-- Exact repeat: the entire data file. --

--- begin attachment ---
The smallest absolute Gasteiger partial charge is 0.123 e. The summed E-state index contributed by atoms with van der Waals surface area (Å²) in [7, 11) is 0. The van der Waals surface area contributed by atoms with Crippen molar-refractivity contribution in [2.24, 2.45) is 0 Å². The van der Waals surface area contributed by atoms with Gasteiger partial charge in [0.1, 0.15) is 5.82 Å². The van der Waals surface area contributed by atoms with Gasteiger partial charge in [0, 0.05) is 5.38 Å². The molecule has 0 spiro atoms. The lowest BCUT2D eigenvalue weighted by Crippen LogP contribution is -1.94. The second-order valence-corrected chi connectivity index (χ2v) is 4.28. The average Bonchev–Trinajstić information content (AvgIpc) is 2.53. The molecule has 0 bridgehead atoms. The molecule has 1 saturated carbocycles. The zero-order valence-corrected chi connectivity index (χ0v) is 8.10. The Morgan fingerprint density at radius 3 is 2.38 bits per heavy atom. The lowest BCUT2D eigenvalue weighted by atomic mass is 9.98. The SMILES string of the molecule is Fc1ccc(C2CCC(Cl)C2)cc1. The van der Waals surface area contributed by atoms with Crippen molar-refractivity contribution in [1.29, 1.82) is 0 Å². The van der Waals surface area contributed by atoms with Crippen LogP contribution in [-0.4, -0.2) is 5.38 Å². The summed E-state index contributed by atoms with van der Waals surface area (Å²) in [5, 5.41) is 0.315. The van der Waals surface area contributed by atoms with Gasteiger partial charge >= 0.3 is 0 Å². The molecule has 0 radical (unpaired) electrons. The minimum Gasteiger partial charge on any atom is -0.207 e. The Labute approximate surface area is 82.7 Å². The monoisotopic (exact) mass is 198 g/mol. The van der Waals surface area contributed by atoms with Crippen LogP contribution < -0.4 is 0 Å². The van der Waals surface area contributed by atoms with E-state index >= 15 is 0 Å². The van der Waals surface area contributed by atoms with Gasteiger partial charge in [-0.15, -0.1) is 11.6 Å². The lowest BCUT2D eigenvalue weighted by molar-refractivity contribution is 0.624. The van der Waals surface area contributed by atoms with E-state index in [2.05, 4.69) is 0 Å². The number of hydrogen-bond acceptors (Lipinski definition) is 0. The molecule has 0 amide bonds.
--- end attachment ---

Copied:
The smallest absolute Gasteiger partial charge is 0.123 e. The summed E-state index contributed by atoms with van der Waals surface area (Å²) in [7, 11) is 0. The van der Waals surface area contributed by atoms with Crippen molar-refractivity contribution in [2.24, 2.45) is 0 Å². The van der Waals surface area contributed by atoms with Gasteiger partial charge in [0.1, 0.15) is 5.82 Å². The van der Waals surface area contributed by atoms with Gasteiger partial charge in [0, 0.05) is 5.38 Å². The molecule has 0 spiro atoms. The lowest BCUT2D eigenvalue weighted by Crippen LogP contribution is -1.94. The second-order valence-corrected chi connectivity index (χ2v) is 4.28. The average Bonchev–Trinajstić information content (AvgIpc) is 2.53. The molecule has 0 bridgehead atoms. The molecule has 1 saturated carbocycles. The zero-order valence-corrected chi connectivity index (χ0v) is 8.10. The Morgan fingerprint density at radius 3 is 2.38 bits per heavy atom. The lowest BCUT2D eigenvalue weighted by atomic mass is 9.98. The SMILES string of the molecule is Fc1ccc(C2CCC(Cl)C2)cc1. The van der Waals surface area contributed by atoms with Crippen molar-refractivity contribution in [1.29, 1.82) is 0 Å². The van der Waals surface area contributed by atoms with Crippen LogP contribution in [-0.4, -0.2) is 5.38 Å². The summed E-state index contributed by atoms with van der Waals surface area (Å²) in [5, 5.41) is 0.315. The van der Waals surface area contributed by atoms with Gasteiger partial charge >= 0.3 is 0 Å². The molecule has 0 radical (unpaired) electrons. The minimum Gasteiger partial charge on any atom is -0.207 e. The Labute approximate surface area is 82.7 Å². The monoisotopic (exact) mass is 198 g/mol. The van der Waals surface area contributed by atoms with Crippen LogP contribution < -0.4 is 0 Å². The van der Waals surface area contributed by atoms with E-state index >= 15 is 0 Å². The van der Waals surface area contributed by atoms with Gasteiger partial charge in [-0.15, -0.1) is 11.6 Å². The lowest BCUT2D eigenvalue weighted by molar-refractivity contribution is 0.624. The van der Waals surface area contributed by atoms with E-state index in [2.05, 4.69) is 0 Å². The number of hydrogen-bond acceptors (Lipinski definition) is 0. The molecule has 0 amide bonds.